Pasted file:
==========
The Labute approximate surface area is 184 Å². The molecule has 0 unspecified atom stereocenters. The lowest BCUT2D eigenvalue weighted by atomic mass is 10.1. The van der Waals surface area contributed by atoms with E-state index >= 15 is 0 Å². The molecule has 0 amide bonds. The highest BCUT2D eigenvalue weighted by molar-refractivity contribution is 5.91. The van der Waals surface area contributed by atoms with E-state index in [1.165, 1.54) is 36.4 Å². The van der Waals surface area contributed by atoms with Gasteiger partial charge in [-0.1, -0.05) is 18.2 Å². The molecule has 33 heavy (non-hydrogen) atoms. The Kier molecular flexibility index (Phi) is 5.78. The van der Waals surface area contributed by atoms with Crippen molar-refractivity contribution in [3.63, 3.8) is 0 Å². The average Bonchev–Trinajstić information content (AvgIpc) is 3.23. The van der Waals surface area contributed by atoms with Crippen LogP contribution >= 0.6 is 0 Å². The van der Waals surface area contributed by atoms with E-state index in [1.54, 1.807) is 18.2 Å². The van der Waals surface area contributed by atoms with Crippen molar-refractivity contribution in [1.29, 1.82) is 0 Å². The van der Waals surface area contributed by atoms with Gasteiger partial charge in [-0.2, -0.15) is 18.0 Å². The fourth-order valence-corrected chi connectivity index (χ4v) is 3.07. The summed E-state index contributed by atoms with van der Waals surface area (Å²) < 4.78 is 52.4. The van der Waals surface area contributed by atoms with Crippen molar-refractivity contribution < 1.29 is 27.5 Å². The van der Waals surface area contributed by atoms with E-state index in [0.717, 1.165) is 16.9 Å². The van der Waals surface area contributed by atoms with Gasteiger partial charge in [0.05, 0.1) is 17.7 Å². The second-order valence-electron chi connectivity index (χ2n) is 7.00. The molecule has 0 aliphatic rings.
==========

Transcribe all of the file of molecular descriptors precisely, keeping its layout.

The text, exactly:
The Labute approximate surface area is 184 Å². The molecule has 0 unspecified atom stereocenters. The lowest BCUT2D eigenvalue weighted by atomic mass is 10.1. The van der Waals surface area contributed by atoms with E-state index >= 15 is 0 Å². The molecule has 0 amide bonds. The highest BCUT2D eigenvalue weighted by molar-refractivity contribution is 5.91. The van der Waals surface area contributed by atoms with E-state index in [1.165, 1.54) is 36.4 Å². The van der Waals surface area contributed by atoms with Gasteiger partial charge in [-0.1, -0.05) is 18.2 Å². The molecule has 33 heavy (non-hydrogen) atoms. The Kier molecular flexibility index (Phi) is 5.78. The van der Waals surface area contributed by atoms with Crippen molar-refractivity contribution in [3.63, 3.8) is 0 Å². The average Bonchev–Trinajstić information content (AvgIpc) is 3.23. The van der Waals surface area contributed by atoms with Crippen LogP contribution >= 0.6 is 0 Å². The van der Waals surface area contributed by atoms with E-state index in [1.54, 1.807) is 18.2 Å². The van der Waals surface area contributed by atoms with Crippen molar-refractivity contribution in [1.29, 1.82) is 0 Å². The van der Waals surface area contributed by atoms with Gasteiger partial charge in [-0.2, -0.15) is 18.0 Å². The fourth-order valence-corrected chi connectivity index (χ4v) is 3.07. The summed E-state index contributed by atoms with van der Waals surface area (Å²) < 4.78 is 52.4. The van der Waals surface area contributed by atoms with Crippen molar-refractivity contribution < 1.29 is 27.5 Å². The van der Waals surface area contributed by atoms with E-state index in [0.717, 1.165) is 16.9 Å². The van der Waals surface area contributed by atoms with Gasteiger partial charge in [0.05, 0.1) is 17.7 Å². The second-order valence-electron chi connectivity index (χ2n) is 7.00. The molecule has 0 aliphatic rings.